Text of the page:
7. well I think things would currently be a lot fairer...if the fraudsters running the banks weren't rescued for the fraud they perpetuated in 2007. So we live where taxpayers subsidize a racket of wall street and Washington....in closed loop. Where Hedgefunds and large banks skim ever more disposable money. Just look at oil where hedgefunds/Goldman Sachs drive the price to $200/barrel....then down to $30/brl....all using the central bankers unlimited printing press. Home prices skyrocket.....loans are made....people default....bank is given unlimited money to take back the home....and then rent it out to the same people they over loaned to. With recourse loans....you can't escape the bad loan decision. Whereas a large borrower just dissolves the company who took the large bad loan. We have a rigged system...that is shredding the middle and underclass. I am 100% for capitalism...we currently have crony capitalism...the worst form! IPOs of almost completely fraudulent companies hawked to pension funds etc...that implode after the bankers, venture people and advisers have skimmed billions. Capitalism has stopped functioning as the money class buy without fear....and abuse all with impunity! That is why there has been no recovery for the 90%. Why didn't Jon Corzine go to jail for gambling away a billion dollars of other people's money...wait he donated to Obama? Why did not one person on wall street go to jail...yet a $100 billion in fines have been paid....from money given to the same bank...by the federal reserve at ZERO INTEREST!

  8. Waaay OT: where is 100% reserve banking, are helicopter drops necessary from time to time to inject new money into the system?

  9. "It doesn’t really matter whether Bill Gates has some incomprehensible sum of money at his disposal."
    Actually,I think it does matter, because the disproportionate, distorting power and influence of such wealth it as at the root of everything McCardle deplores.

  10. This post brought out a lot of points that is related to the fuss about increasing in minimal wage. Yes, there is a problem with the suffering among those with low income resulting from the lack of opportunities that arises for these people. Many say (in relation to California), that people do not deserve the government to increase minimal wage to $15/hr (previously $10.50/ hr) stating that those who have low income chose to be in that field and chose to not excel, therefore asking for a higher minimal wage indicates their lack of motivation, some of these people also added that this would increase cost of living so what is the point. I completely disagree with this. First, the majority of the people with low income do not choose to remain in that field; they are typically immigrants and have a family and need immediate money to pay bills, they do not have the time or financial flexibility to go to college and find a job suitable; also these low income jobs do not leave room for one to be lazy, it is typically physically demanding. Second, considering the cost of living in California, a $3 increase in minimal wage could barely cover their fixed costs. Third, people under low income typically do not match any other higher profession, therefore they have no choice but to remain in entry level; like i've stated before, they typically don't have the privilege to obtain an education, also, we should also take into account the language barrier and lack of experience due to where they came from that inhibits them from finding a suitable "higher-level" job. However, steering away from immigrants, what about students with entry level jobs? And the argument for that is: No student enjoys working while they are occupied with their education; getting a job is clearly out of financial necessity due to the cost of living and tuition fees. Typically, even after getting out of school and having all the means to get out of the entry level field, their profession would still require an 'x' amount of experience, which means internships (no pay) and/ or payed very minimal as someone who is new to the field; therefore most of the time, these students/ or former students, would still HAVE to maintain their entry level jobs to sustain a living. In conclusion, as a result of mismatched opportunities, it is only fair for an increase in minimal wage to compensate for the cost of living depending on the economy of the area.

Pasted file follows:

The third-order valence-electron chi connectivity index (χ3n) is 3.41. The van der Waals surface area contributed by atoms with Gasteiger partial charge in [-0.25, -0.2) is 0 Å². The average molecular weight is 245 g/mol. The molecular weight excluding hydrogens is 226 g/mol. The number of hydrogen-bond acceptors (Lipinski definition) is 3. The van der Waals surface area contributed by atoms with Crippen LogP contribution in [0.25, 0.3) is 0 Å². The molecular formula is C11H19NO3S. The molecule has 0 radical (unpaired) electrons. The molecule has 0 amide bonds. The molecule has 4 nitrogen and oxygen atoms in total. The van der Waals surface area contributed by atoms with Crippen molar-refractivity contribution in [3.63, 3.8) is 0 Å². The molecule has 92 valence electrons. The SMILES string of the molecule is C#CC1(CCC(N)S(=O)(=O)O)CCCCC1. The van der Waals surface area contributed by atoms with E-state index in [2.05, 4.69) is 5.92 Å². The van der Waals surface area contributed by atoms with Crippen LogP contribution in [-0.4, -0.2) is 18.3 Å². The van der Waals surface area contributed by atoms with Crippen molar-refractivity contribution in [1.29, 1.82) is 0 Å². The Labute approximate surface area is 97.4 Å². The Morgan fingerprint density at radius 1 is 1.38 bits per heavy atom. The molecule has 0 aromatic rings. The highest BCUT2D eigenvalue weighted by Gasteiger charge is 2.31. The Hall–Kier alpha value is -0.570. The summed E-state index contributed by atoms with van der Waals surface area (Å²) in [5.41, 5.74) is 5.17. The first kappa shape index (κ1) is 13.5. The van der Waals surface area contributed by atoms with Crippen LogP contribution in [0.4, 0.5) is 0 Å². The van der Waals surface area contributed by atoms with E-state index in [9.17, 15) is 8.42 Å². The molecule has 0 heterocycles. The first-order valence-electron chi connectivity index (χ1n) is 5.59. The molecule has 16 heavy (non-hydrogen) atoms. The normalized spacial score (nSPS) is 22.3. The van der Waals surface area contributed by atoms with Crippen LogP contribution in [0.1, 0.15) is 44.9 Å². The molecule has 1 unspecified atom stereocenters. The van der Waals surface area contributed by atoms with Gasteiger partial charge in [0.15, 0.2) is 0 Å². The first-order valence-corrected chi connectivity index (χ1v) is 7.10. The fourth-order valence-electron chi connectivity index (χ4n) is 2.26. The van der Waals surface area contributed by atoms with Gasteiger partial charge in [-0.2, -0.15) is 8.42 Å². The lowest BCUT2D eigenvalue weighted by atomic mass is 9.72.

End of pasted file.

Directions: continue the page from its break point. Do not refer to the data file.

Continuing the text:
Comments are welcome. Keep it short, polite, and on topic.

Thanks to a few abusers I am now moderating comments. I welcome thoughtful disagreement. I will block comments with insulting or abusive language. I'm also blocking totally inane comments. Try to make some sense. I am much more likely to allow critical comments if you have the honesty and courage to use your real name.